Jane Goodall [de bekende chimpansee-expert] arrived in Tanzania’s Gombe Stream National Park, where she would spend many years conducting her groundbreaking research. On her very first day at Gombe, Goodall saw her first chimp. In a diary entry from that first day she captures the tremendous thrill of that miraculous event (lees meer bij Brainpicking).
We woke at dawn … Left about 9 and arrived about 11. The fisherman were all along the beaches frying their dagga fish. It looked as though patches of sand had been whitewashed. Above, the mountains rose up steeply behind the beaches. The slopes were thickly covered with accacia and other trees… Every so often a stream cascaded down the vallys between the ridges, with its thick fringe of forest — the home of the chimps.
The lake water was so clear I could scarcely believe it.
Our tent was up in no time, in a clearing up from the fisherman’s huts on the stony beach. We had some lunch together, and then Ma and I spent an exhausting and hot afternoon setting things in order. I say exhausting because I had a foul sore throat, turning into a cold.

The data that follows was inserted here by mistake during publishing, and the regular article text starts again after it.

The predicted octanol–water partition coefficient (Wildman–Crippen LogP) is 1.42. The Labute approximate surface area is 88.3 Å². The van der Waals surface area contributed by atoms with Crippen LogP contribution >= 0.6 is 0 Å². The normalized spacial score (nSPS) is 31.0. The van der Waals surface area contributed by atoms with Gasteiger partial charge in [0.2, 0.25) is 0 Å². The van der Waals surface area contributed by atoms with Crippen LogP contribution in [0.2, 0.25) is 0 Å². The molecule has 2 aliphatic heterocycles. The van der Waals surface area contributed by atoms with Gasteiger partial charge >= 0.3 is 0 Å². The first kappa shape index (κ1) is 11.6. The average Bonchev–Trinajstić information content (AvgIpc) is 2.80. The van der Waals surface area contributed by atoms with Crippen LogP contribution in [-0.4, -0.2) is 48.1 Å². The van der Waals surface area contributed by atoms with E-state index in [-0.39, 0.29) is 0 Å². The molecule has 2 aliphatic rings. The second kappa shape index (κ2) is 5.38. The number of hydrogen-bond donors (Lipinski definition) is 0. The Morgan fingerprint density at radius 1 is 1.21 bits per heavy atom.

Then, about 5 o’clock, someone came along to say some people had seen a chimp. So off we went and there was the chimp. It was quite a long way -too far to tell its sex or even see properly what it looked like — but it was a chimp. It moved away as we drew level with the crowd of fishermen gazing at it, and, though we climbed the neighboring slope, we didn’t see it again. However, we went over to the trees & found a fresh nest there. — Whether that day’s of the day before I couldn’t tell. We returned to the beach and walked back.
We all had dinner together, and after long chats, & helplessly endeavoring to hear the news, Ma and I thankfully retired to bed.